Paul Krugman’s recent opinion piece in the NY Times touched upon a tricky subject, namely:  the role of moral visions in modern politics.

Wolf Blitzer recently interviewed Ron Paul in a G.O.P. presidential debate, where Paul was asked what should be done if a 30-year-old man, who chose to not purchase health insurance, suddenly needed six months worth of intensive care.

Blitzer: “Should society just let him die?”

The crowd erupted into shouts of “yeah,” indicating, perhaps, that compassion is no longer in vogue for the G.O.P. base. Paul continued by asserting that the theoretical 30-year-old would receive care from some charitable source, perhaps ignoring the fact that indeed a lot of people do die without insurance. Period.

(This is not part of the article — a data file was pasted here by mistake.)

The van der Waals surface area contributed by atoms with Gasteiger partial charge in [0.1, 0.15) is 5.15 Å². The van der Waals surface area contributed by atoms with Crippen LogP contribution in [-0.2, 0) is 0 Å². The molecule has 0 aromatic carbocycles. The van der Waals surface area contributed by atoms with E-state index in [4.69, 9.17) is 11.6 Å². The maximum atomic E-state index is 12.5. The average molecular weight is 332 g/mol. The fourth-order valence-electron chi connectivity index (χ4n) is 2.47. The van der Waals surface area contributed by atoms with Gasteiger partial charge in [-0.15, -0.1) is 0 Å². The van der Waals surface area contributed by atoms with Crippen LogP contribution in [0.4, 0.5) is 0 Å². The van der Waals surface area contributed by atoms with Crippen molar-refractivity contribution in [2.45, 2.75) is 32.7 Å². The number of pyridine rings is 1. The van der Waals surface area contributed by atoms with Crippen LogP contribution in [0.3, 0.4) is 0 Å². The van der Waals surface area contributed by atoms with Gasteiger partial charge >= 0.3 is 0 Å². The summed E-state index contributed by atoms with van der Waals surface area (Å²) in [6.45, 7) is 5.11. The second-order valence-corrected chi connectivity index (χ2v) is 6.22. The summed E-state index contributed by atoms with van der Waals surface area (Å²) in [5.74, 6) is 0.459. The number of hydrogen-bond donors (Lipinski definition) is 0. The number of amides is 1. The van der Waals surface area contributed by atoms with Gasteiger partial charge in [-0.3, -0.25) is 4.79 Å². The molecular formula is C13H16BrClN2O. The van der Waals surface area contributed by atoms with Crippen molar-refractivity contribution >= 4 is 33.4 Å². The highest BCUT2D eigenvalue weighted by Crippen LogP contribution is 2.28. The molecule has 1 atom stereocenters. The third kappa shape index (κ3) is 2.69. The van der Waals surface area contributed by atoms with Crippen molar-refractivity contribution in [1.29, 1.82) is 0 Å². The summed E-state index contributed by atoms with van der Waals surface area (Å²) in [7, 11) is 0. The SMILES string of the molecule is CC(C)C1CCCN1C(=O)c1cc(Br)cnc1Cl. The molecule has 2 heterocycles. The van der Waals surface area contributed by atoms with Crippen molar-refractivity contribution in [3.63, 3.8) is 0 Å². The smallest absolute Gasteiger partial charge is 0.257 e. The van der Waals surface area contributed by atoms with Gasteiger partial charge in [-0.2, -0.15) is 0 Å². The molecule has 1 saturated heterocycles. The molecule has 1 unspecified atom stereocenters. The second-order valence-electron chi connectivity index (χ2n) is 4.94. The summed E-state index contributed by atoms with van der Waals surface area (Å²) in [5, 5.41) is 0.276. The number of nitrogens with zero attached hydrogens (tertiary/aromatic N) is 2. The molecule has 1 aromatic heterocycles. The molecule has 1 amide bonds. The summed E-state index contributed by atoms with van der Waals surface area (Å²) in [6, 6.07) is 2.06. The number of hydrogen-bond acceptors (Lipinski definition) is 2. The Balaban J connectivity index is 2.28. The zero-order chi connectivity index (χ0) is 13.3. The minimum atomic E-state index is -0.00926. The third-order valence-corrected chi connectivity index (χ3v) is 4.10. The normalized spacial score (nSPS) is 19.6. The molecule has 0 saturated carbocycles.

The question itself raises the issue of who can and cannot afford insurance- as it currently stands, a great deal of Americans can’t even afford it in the first place, and it isn’t an option of “who wants” to have insurance.

The entire Krugman piece can be viewed here.

 

About ACPP_archive

formerly Alaska Center for Public Policy

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